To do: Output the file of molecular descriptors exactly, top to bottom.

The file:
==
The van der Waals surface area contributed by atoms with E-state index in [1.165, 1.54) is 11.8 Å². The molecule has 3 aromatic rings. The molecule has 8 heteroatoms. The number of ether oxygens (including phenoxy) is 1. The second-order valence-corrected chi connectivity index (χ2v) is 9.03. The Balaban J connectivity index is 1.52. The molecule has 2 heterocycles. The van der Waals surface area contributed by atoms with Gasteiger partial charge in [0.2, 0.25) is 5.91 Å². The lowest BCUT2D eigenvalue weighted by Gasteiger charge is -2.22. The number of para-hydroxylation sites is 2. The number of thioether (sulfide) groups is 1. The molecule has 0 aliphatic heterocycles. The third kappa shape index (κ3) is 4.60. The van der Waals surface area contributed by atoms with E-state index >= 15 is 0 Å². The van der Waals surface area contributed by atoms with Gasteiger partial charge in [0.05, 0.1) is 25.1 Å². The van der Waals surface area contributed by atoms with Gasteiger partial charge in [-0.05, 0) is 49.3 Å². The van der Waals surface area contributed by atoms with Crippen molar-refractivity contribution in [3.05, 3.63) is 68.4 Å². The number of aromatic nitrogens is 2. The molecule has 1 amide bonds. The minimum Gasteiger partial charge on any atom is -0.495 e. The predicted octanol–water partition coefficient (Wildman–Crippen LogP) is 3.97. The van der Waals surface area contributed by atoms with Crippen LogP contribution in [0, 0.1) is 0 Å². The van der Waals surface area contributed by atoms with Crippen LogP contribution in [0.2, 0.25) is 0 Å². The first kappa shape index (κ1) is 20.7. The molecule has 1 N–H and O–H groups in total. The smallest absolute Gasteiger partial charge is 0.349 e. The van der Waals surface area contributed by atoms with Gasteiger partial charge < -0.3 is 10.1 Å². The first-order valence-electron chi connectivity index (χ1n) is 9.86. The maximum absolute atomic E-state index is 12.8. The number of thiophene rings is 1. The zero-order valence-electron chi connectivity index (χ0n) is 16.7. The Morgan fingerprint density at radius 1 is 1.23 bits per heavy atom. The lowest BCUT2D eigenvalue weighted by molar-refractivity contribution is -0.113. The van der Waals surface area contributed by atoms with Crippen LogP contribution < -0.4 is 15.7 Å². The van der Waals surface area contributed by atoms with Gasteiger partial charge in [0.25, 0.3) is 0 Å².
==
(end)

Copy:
The van der Waals surface area contributed by atoms with E-state index in [1.165, 1.54) is 11.8 Å². The molecule has 3 aromatic rings. The molecule has 8 heteroatoms. The number of ether oxygens (including phenoxy) is 1. The second-order valence-corrected chi connectivity index (χ2v) is 9.03. The Balaban J connectivity index is 1.52. The molecule has 2 heterocycles. The van der Waals surface area contributed by atoms with Gasteiger partial charge in [0.2, 0.25) is 5.91 Å². The lowest BCUT2D eigenvalue weighted by Gasteiger charge is -2.22. The number of para-hydroxylation sites is 2. The number of thioether (sulfide) groups is 1. The molecule has 0 aliphatic heterocycles. The third kappa shape index (κ3) is 4.60. The van der Waals surface area contributed by atoms with E-state index >= 15 is 0 Å². The van der Waals surface area contributed by atoms with Gasteiger partial charge in [0.05, 0.1) is 25.1 Å². The van der Waals surface area contributed by atoms with Gasteiger partial charge in [-0.05, 0) is 49.3 Å². The van der Waals surface area contributed by atoms with Crippen molar-refractivity contribution in [3.05, 3.63) is 68.4 Å². The number of aromatic nitrogens is 2. The molecule has 1 amide bonds. The minimum Gasteiger partial charge on any atom is -0.495 e. The predicted octanol–water partition coefficient (Wildman–Crippen LogP) is 3.97. The van der Waals surface area contributed by atoms with Crippen LogP contribution in [0, 0.1) is 0 Å². The van der Waals surface area contributed by atoms with Crippen LogP contribution in [0.2, 0.25) is 0 Å². The first kappa shape index (κ1) is 20.7. The molecule has 1 N–H and O–H groups in total. The smallest absolute Gasteiger partial charge is 0.349 e. The van der Waals surface area contributed by atoms with Gasteiger partial charge < -0.3 is 10.1 Å². The first-order valence-electron chi connectivity index (χ1n) is 9.86. The maximum absolute atomic E-state index is 12.8. The number of thiophene rings is 1. The zero-order valence-electron chi connectivity index (χ0n) is 16.7. The Morgan fingerprint density at radius 1 is 1.23 bits per heavy atom. The lowest BCUT2D eigenvalue weighted by molar-refractivity contribution is -0.113. The van der Waals surface area contributed by atoms with Crippen LogP contribution < -0.4 is 15.7 Å². The van der Waals surface area contributed by atoms with Gasteiger partial charge in [0.25, 0.3) is 0 Å².